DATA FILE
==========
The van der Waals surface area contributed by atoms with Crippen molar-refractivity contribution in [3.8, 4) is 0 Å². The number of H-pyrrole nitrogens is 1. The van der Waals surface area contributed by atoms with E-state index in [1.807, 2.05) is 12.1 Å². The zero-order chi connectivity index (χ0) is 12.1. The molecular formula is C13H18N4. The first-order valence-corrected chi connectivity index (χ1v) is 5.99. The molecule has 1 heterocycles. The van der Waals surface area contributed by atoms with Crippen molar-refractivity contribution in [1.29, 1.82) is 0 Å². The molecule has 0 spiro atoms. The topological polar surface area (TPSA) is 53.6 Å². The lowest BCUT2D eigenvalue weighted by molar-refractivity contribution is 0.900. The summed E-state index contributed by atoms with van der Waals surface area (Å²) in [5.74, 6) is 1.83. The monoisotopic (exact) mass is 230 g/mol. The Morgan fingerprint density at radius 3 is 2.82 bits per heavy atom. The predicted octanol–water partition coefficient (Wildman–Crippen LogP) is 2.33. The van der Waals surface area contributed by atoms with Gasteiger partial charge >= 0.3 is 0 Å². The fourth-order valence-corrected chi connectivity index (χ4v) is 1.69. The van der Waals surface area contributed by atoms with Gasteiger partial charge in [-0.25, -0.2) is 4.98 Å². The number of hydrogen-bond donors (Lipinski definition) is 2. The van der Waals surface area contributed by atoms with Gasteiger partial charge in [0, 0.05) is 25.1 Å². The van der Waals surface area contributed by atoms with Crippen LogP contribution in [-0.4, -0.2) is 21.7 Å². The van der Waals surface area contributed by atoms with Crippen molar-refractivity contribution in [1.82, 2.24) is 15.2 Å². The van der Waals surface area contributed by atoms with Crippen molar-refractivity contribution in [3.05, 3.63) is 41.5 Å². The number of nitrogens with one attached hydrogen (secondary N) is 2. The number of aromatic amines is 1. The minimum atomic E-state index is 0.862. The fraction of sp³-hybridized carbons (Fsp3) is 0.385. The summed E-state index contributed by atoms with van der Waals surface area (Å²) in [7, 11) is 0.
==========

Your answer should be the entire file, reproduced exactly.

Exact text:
The van der Waals surface area contributed by atoms with Crippen molar-refractivity contribution in [3.8, 4) is 0 Å². The number of H-pyrrole nitrogens is 1. The van der Waals surface area contributed by atoms with E-state index in [1.807, 2.05) is 12.1 Å². The zero-order chi connectivity index (χ0) is 12.1. The molecular formula is C13H18N4. The first-order valence-corrected chi connectivity index (χ1v) is 5.99. The molecule has 1 heterocycles. The van der Waals surface area contributed by atoms with Crippen molar-refractivity contribution in [1.29, 1.82) is 0 Å². The molecule has 0 spiro atoms. The topological polar surface area (TPSA) is 53.6 Å². The lowest BCUT2D eigenvalue weighted by molar-refractivity contribution is 0.900. The summed E-state index contributed by atoms with van der Waals surface area (Å²) in [5.74, 6) is 1.83. The monoisotopic (exact) mass is 230 g/mol. The Morgan fingerprint density at radius 3 is 2.82 bits per heavy atom. The predicted octanol–water partition coefficient (Wildman–Crippen LogP) is 2.33. The van der Waals surface area contributed by atoms with Gasteiger partial charge >= 0.3 is 0 Å². The fourth-order valence-corrected chi connectivity index (χ4v) is 1.69. The van der Waals surface area contributed by atoms with Gasteiger partial charge in [-0.25, -0.2) is 4.98 Å². The number of hydrogen-bond donors (Lipinski definition) is 2. The van der Waals surface area contributed by atoms with Gasteiger partial charge in [0, 0.05) is 25.1 Å². The van der Waals surface area contributed by atoms with Crippen LogP contribution in [-0.4, -0.2) is 21.7 Å². The van der Waals surface area contributed by atoms with Crippen molar-refractivity contribution in [1.82, 2.24) is 15.2 Å². The van der Waals surface area contributed by atoms with Crippen molar-refractivity contribution in [3.05, 3.63) is 41.5 Å². The number of nitrogens with one attached hydrogen (secondary N) is 2. The number of aromatic amines is 1. The minimum atomic E-state index is 0.862. The fraction of sp³-hybridized carbons (Fsp3) is 0.385. The summed E-state index contributed by atoms with van der Waals surface area (Å²) in [7, 11) is 0.